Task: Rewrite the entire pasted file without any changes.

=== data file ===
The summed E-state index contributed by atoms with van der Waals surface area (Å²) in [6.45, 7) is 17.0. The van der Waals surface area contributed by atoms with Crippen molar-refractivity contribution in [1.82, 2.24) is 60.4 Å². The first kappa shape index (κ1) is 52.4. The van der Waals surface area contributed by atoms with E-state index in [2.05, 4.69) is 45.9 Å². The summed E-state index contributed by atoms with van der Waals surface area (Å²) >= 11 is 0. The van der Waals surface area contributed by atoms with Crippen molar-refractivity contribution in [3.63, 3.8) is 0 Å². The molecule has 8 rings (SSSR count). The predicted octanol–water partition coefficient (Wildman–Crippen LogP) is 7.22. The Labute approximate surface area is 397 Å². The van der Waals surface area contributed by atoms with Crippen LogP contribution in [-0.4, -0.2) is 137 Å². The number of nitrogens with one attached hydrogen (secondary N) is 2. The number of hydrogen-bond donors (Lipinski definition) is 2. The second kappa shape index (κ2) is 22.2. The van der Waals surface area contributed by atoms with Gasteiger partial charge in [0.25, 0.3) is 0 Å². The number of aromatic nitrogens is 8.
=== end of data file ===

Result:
The summed E-state index contributed by atoms with van der Waals surface area (Å²) in [6.45, 7) is 17.0. The van der Waals surface area contributed by atoms with Crippen molar-refractivity contribution in [1.82, 2.24) is 60.4 Å². The first kappa shape index (κ1) is 52.4. The van der Waals surface area contributed by atoms with E-state index in [2.05, 4.69) is 45.9 Å². The summed E-state index contributed by atoms with van der Waals surface area (Å²) >= 11 is 0. The van der Waals surface area contributed by atoms with Crippen molar-refractivity contribution in [3.63, 3.8) is 0 Å². The molecule has 8 rings (SSSR count). The predicted octanol–water partition coefficient (Wildman–Crippen LogP) is 7.22. The Labute approximate surface area is 397 Å². The van der Waals surface area contributed by atoms with Crippen LogP contribution in [-0.4, -0.2) is 137 Å². The number of nitrogens with one attached hydrogen (secondary N) is 2. The number of hydrogen-bond donors (Lipinski definition) is 2. The second kappa shape index (κ2) is 22.2. The van der Waals surface area contributed by atoms with Gasteiger partial charge in [0.25, 0.3) is 0 Å². The number of aromatic nitrogens is 8.